The International Labour Organisation (ILO)
The International Labour Organization was created in 1919 on the basis of Part XIII of the Treaty of Versailles. The ILO, although having the same members as the League and being subject to the budget control of the Assembly, was an autonomous organization with its own Governing Body, its own General Conference and its own Secretariat. Its constitution differed from that of the League: representation had been accorded not only to governments but also to representatives of employers’ and workers’ organisations. The International Labour Organization (ILO) is the only tripartite U.N. agency with government, employer, and worker representatives. This tripartite structure makes the ILO a unique forum in which the governments and the social partners of the economy of its 185 Member States can freely and openly debate and elaborate labour standards and policies.
The ILO successfully restricted the addition of lead to paint, and convinced several countries to adopt an eight-hour work day and forty-eight hour working week. It also campaigned to end child labour, increase the rights of women in the workplace, and make shipowners liable for accidents involving seamen. After the demise of the League, the ILO became an agency of the United Nations in 1946.
With its HQs in Geneva (Switzerland), the ILO is the international organization responsible for drawing up and overseeing international labour standards. It is the only ‘tripartite’ United Nations agency that brings together representatives of governments, employers and workers to jointly shape policies and programmes promoting Decent Work for all. This unique arrangement gives the ILO an edge in incorporating ‘real world’ knowledge about employment and work.
The Administrative Tribunal examines employment-related complaints by officials of the International Labour Office and of the other international organizations that have recognized its jurisdiction. It is currently open to approximately 46,000 international civil servants who are serving or former officials of some 60 organizations. How the ILO works: more…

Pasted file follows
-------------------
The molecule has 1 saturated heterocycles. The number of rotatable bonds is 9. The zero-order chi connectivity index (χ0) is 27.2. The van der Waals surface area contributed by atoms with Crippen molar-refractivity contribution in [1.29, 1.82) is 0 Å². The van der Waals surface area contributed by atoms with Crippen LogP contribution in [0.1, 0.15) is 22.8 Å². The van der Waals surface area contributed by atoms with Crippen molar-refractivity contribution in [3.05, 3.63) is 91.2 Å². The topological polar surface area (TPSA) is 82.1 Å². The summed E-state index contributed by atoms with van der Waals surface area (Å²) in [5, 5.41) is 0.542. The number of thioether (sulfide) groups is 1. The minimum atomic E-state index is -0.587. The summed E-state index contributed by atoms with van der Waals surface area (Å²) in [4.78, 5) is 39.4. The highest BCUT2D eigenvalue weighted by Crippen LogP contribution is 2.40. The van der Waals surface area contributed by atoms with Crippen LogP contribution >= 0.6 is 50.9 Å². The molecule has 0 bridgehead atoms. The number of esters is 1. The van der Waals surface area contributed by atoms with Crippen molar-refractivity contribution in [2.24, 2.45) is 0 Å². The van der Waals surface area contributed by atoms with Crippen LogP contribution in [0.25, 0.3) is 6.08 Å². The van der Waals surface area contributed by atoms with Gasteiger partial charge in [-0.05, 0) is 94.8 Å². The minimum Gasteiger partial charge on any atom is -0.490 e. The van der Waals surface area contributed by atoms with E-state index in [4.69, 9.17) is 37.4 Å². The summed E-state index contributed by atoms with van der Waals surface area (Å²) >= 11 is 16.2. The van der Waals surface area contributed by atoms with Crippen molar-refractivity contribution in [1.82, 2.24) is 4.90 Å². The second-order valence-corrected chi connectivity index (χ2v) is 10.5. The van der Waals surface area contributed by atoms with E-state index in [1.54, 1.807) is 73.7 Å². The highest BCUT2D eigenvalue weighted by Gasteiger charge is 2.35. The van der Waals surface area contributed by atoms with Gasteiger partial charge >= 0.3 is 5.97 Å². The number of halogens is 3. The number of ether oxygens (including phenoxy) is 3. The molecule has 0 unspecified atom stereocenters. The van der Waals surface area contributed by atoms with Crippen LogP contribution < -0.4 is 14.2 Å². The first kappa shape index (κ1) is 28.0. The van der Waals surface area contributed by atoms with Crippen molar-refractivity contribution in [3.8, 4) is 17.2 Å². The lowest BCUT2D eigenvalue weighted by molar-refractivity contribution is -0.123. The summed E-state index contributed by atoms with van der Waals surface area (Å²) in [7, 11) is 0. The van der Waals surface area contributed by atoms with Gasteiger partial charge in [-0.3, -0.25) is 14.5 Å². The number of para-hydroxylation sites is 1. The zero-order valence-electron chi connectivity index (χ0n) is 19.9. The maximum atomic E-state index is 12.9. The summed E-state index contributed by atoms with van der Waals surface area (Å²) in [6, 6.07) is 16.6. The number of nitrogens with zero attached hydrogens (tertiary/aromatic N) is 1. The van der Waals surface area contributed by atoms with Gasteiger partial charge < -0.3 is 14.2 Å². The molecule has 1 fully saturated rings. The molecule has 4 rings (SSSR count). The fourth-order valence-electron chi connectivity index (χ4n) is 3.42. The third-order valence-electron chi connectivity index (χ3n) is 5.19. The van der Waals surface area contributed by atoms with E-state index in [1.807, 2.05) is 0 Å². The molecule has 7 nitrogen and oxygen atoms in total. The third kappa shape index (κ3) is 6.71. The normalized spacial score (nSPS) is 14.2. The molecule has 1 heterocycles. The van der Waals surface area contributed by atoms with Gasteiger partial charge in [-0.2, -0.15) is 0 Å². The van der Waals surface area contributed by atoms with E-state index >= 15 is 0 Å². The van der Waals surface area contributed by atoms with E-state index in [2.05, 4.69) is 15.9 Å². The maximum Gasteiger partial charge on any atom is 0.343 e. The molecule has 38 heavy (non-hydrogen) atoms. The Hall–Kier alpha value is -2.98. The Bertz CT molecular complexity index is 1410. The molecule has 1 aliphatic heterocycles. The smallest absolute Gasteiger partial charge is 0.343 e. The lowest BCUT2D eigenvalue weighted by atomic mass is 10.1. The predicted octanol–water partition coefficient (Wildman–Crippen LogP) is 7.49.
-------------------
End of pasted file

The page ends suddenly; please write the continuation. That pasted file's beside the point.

Through July 2011, the ILO has adopted 189 conventions. If these conventions are ratified by enough governments, they gain the status of treaties. However, ILO conventions are considered international labor standards regardless of ratifications. When a convention comes into force as a treaty, it creates a legal obligation for ratifying nations to apply its provisions.
This impressive list of ILO Conventions can be found here. To be noted that many Conventions stem from the period of the League of Nations.
Every year the International Labour Conference’s Committee on the Application of Standards examines a number of alleged breaches of international labour standards. Governments are required to submit reports detailing their compliance with the obligations of the conventions they have ratified. Conventions that have not been ratified by member states have the same legal force as do recommendations.
The ILO has four strategic objectives
- Promote and realize standards and fundamental principles and rights at work
- Create greater opportunities for women and men to decent employment and income
- Enhance the coverage and effectiveness of social protection for all
- Strengthen tripartism and social dialogue
The World Commission on the Social Dimension of Globalization
The Social Dimension of Globalisation
Globalisation is a term that is used in many ways, but the principal underlying idea is the progressive integration of economies and societies. It is driven by new technologies, new economic relationships and the national and international policies of a wide range of actors, including governments, international organisations, business, labour and civil society.
The social dimension of globalization refers to the impact of globalization on the life and work of people, on their families and their societies. Concerns and issues are often raised about the impact of globalization on employment, working conditions, income and social protection. Beyond the world of work, the social dimension encompasses security, culture and identity, inclusion or exclusion and the cohesiveness of families and communities. More>>
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Latest News – 28 September 2012:
Changing of the guard – Outgoing ILO head hands over to Guy Ryder
Guy Ryder received three keys that symbolize the tripartite structure of the ILO, ahead of his first day as Director-General. Outgoing ILO head, Juan Somavia, handed over the golden keys, and his functions.
“You are now the guardian of our values and our traditions,” Somavia said, handing over the three keys to the gates of the original ILO building. The keys symbolize the UN agency’s unique tripartite composition, which brings together representatives of governments, workers and employers.
“They are in good hands, in very good hands,” Somavia said.
Ryder, for his part, said: “When these three keys turn together, when governments, employers and workers are able to come together, doors open and social justice advances.”
He said that while the goal of social justice still remains a distant prospect for millions of people, “the world is a better, fairer, safer place for what the ILO has achieved.”